The output of the latch 367 to lines 324-327 with the transmit signals designated as A-D, respectively are described by the following Boolean equations: L·(B+D)=C, L·(C+A)=B, H·B=D, H·C=A, H·D=C, and H·A=C, where L and H are low and high binary levels, respectively. A portion of encoder and controller 240 as shown in FIG. 7 is more fully described in the co-pending application incorporated above and entitled "Apparatus and Method for Encoding Information".
As shown in FIG. 8, the decoder 370 of decoder and controller 268, receives the output of comparators 262-265 through lines 373-376, respectively. Line 373 connects comparator 262 to inverter 379 and AND gate 382. The output of comparator 263 is connected through line 374 as an input to AND gate 382 and AND gate 384. Line 375 connects the output of comparator 264 to an input of AND gates 387 and 388. The output of comparator 265 is connected through line 376 to an inverter 390 and as an input to AND gate 387. The output of inverter 390 is connected as an input to AND gate 388. OR gate 392 is connected to receive as its inputs the outputs of AND gates 382 and 387. AND gates 384 and 388 have their outputs connected as inputs to OR gate 394. The outputs of OR gates 382 and 394 are connected as inputs to OR gate 396. The output of OR gate 396 is connected to line 274 and provides the signal to buffer 270 (FIG. 5) and encoder and controller 236 that a new data bit is present on line 272. The output of OR gate 392 is also connected to the set input of flip-flop 398. The output of OR gate 394 is connected to the reset input of flip-flop 398. The Q output of flip-flop 398 is connected to line 272 and provides the binary bits comprising the outgoing binary information stream to buffer 270 and encoder and controller 236.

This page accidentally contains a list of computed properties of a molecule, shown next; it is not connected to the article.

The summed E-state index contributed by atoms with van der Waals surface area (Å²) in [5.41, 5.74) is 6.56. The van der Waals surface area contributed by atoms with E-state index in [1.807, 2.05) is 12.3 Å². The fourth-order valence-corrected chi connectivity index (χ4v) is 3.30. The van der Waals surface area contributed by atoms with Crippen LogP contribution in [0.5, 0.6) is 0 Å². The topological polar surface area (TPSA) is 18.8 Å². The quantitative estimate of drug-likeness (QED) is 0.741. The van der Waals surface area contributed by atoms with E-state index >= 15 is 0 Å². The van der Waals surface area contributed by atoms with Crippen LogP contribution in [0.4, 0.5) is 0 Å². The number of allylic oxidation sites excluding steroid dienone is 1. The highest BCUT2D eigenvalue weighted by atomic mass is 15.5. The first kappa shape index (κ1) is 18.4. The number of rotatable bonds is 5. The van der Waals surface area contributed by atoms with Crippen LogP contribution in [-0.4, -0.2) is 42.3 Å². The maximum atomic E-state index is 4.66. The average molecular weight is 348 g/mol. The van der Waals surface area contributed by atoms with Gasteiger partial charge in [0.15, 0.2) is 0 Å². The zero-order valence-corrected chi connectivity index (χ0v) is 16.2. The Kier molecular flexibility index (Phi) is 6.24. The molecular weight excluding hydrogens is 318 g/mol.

The decoder 370 solves the following Boolean equations: (B+C)·(A+D)=L, A+D=H, where A-D represent the outputs on lines 373-376, respectively and L and H represent low and high binary levels, respectively. The decoder and controller 268 supplies its indication to line 274 if comparators 262, 263, 264, or 265 are true.
As shown in FIG. 9 a certain predetermined order for the incoming binary information stream is shown at reference numeral 403. The output of the driver 242 (FIG. 5) to line 34 for that predetermined sequence at reference numeral 403 is shown by the waveform 405. Waveform 408 represents the signal produced by operational amplifier 250 (FIG. 5).
If the output of comparator 262 (FIG. 5) goes high, the output of comparator 263 is also high. Therefore, the output of AND gate 382 goes high because both of its inputs are high. This, in turn, causes the output of OR gate 392 to go high which in turn causes the output of OR gate 396 to produce a low to high transition to line 274 to form the information clocking signal. Since the input to the set input of flip-flop 398 is high, its Q output to line 272 goes high thus indicating that a high bit is being supplied to the buffer 270 as a part of the outgoing binary information stream.